posted @ Friday, September 10, 2010 8:33 PM

UPSERT functionality refers to either updating table rows based on some search condition, or inserting new rows if the search condition is not satisfied. This is intuitively seen from the word UPSERT - a combination of UPDATE (needed rows are present) or INSERT (needed rows are not present).

The most common way to implement UPSERT requires multiple statements. Let's say we have a simple table A_Table with just two columns - a key column (Id) and a data column (Data).

CREATE TABLE A_Table
(
    Id        INT    IDENTITY(1,1) NOT NULL,
    Data    VARCHAR(50)
    CONSTRAINT PK_A_Table PRIMARY KEY(id)
)
INSERT INTO A_Table (data)
VALUES
    ('data1')

At this point we have one row in A_Table:

The traditional UPSERT will look like this:

-- UPDATE or INSERT based on SELECT search predicate
--
DECLARE @key INT

SELECT @key = Id
FROM
    A_Table
WHERE
    -- Search predicates
    --
    Data = 'data_searched'

IF (@key IS NOT NULL)
    -- Update part of the 'UPSERT'
    --
    UPDATE
        A_Table
    SET
        Data = 'data_searched_updated'
ELSE
    -- INSERT part of the 'UPSERT'
    --
    INSERT A_Table (Data)
    VALUES ('data_searched')

After

SELECT * FROM A_TABLE                            

We'll see two rows:

Fortunately, the UPSERT functionality can be implemented in one statement using MERGE statement. MERGE first appeared in SQL Server 2008.

Here is one-statement equivalent to the multi-statement UPSERT above.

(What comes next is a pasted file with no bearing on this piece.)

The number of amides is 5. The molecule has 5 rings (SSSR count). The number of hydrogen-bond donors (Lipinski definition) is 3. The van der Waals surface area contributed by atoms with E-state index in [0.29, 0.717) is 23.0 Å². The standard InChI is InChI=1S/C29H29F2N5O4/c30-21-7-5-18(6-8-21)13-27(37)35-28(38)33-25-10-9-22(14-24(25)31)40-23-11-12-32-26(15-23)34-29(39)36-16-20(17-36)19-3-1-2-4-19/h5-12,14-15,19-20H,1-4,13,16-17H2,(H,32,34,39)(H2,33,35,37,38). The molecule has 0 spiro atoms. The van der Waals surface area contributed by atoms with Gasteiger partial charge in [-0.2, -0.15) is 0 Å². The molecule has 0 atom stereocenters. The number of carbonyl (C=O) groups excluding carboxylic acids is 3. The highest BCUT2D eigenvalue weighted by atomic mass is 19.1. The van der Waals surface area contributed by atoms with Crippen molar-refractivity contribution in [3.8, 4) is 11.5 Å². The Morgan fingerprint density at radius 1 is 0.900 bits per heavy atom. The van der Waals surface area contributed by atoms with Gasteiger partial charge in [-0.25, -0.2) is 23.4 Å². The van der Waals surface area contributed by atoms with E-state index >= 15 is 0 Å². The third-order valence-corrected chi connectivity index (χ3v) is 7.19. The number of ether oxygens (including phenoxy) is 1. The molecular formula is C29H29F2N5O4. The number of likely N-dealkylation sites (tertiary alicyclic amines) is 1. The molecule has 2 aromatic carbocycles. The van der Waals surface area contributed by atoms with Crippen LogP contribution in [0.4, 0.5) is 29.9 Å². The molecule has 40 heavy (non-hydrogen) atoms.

MERGE INTO A_Table
USING 
    (SELECT 'data_searched' AS Search_Col) AS SRC
    -- Search predicates
    --
    ON A_Table.Data = SRC.Search_Col
WHEN MATCHED THEN
    -- Update part of the 'UPSERT'
    --
    UPDATE SET
        Data = 'data_searched_updated'
WHEN NOT MATCHED THEN
    -- INSERT part of the 'UPSERT'
    --
    INSERT (Data)
    VALUES (SRC.Search_Col);    

If we run this query on existing two-row A_Table, we'll get this table (second row was matched and updated):

Benefits of the MERGE statement over separate SELECT/INSERT/UPDATE include:

  1. Faster performance. The Engine needs to parse, compile, and execute only one query instead of three (and no temporary variable to hold the key).
  2. Neater and simpler T-SQL code (after you get proficient in MERGE).
  3. No need for explicit BEGIN TRANSACTION/COMMIT. MERGE is a single statement and is executed in one implicit transaction.
  4. Greater functionality. MERGE can delete rows that are not matched by source (SRC table above). For example, we can delete row 1 from A_Table because its Data column does not match Search_Col in the SRC table. There is also a way to return inserted/deleted values using the OUTPUT clause.

For more information, consult MERGE help page in SQL Server Books Online.

 

 

Copyright © Sergey Vasilevskiy